Saturday, June 29, 2013

Five-minute Friday: In Between

“Don't be dismayed by good-byes. A farewell is necessary before you can meet again. And meeting again, after moments or lifetimes, is certain for those who are friends.” ~Richard Bach

So, I just found this blog challenge to write for five minutes, unedited, on a specific prompt each Friday.  Not sure if I will continue, but today's (well, yesterday's for me) prompt seems appropriate.  So, here goes ...

Today begins the in-between. 

Today, after two weeks of suffocating under the weights of goodbyes, our community attempts to pause and catch its collective breath.

For two weeks we have been saying farewell, whether we wanted to or not.  Whether the words actually came out of our mouths or, like my own so often, whether they were only thoughts that got caught up in our throats and died on our tongues.

Whether we drove out to the dirt airstrip and gave up hugs and tears in person, or whether we stood on our front lawns and waved frantically as the single-engine plane carrying our besties, our buddies, our co-workers, classmates, or confidants banked left and soared into the next chapter of their lives while leaving us behind to carry on without them.

She didn’t see me waving from my yard, by the way.  I asked later in an email.

Almost everyone who is leaving has already left.  This week I spoke with one graduate who does not leave until next week - she's still in the in-between.  She said it was hard being the last one, having to say goodbye to all of her friends, but that she was grateful for the extra time with her family.  Because this gal spent her grade 10 and 11 years in her passport country, her family has decided that she will be fine going home and getting started in university with only the help of her stateside brother and grandmother.  But, as the mass exodus of entire families so far testifies, this is not the norm.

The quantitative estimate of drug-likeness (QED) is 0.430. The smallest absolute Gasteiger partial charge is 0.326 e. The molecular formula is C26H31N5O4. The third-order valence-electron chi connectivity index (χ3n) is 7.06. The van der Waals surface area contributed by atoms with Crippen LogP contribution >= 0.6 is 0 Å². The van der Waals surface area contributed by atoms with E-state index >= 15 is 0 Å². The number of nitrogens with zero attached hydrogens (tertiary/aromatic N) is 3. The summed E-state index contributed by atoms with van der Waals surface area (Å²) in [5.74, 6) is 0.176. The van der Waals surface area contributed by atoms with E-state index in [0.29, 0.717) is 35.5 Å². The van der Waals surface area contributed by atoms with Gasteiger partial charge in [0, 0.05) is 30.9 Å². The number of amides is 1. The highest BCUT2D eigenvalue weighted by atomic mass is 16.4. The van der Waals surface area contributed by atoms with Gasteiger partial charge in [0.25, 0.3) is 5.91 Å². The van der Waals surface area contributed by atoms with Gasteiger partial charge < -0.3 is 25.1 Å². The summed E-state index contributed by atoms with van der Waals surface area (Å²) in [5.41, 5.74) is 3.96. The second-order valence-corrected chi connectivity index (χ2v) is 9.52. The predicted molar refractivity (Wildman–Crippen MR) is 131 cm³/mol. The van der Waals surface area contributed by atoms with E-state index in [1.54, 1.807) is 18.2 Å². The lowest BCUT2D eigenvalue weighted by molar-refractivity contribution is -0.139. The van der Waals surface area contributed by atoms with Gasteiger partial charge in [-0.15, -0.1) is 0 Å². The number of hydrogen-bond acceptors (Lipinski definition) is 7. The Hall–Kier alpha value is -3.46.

So, here we stand in the in-between.  While the community breathes a bit more easily this weekend, we begin to feel the giddiness of anticipation because in the next few weeks goodbyes will be replaced by “welcome backs” as people who have been gone for six months, one year, two years or more return from their furloughs en masse. 

Exodus is replaced with influx.

Tears are replaced by joy; mourning is turned into dancing.

It’s a time of celebration.

It’s a time of breathing deeply once again.

Five Minute Friday

Wednesday, June 26, 2013

Happy Half-Christmas

“Christmas, children, is not a date.  It is a state of mind.” ~Mary Ellen Chase

“Christmas makes me happy no matter what time of year it comes around.”  ~Bryan White

Half-Christmas has arrived.

Two days ago, the kids and I finished the puzzle below, complete with eighteen hidden wolves.  As we did so we talked about how my parents had sent the puzzle to us for Christmas of 2011 (doing a puzzle over the Christmas break is a tradition we have started, and that year they were kind enough to support the habit).  Because the package actually arrived after Christmas, and we were already trying to pack up and get ready for furlough, we never even opened the puzzle.  Until now.

Maybe it was the snow depicted on the puzzle, or the talk of the holidays, but the kids wanted to know how much longer until Christmas.  Andie pulled out the calendar and tried to figure out how many days had transpired since the last one. 

“What’s 31 plus 28 plus 31?”

Seriously?  You just finished Algebra, right?

“And then add 30 …”

Don’t forget the, uh, 26, 27, 28, 29, 30, 31 … six days after Christmas in December.

Short story, she figured out that the very next day, Tuesday, was exactly half a year out from Christmas Eve, which means today, Wednesday, is half a year out from Christmas.

Happy Half-Christmas!

We joked for a few minutes about how a half-Christmas celebration should look and sound.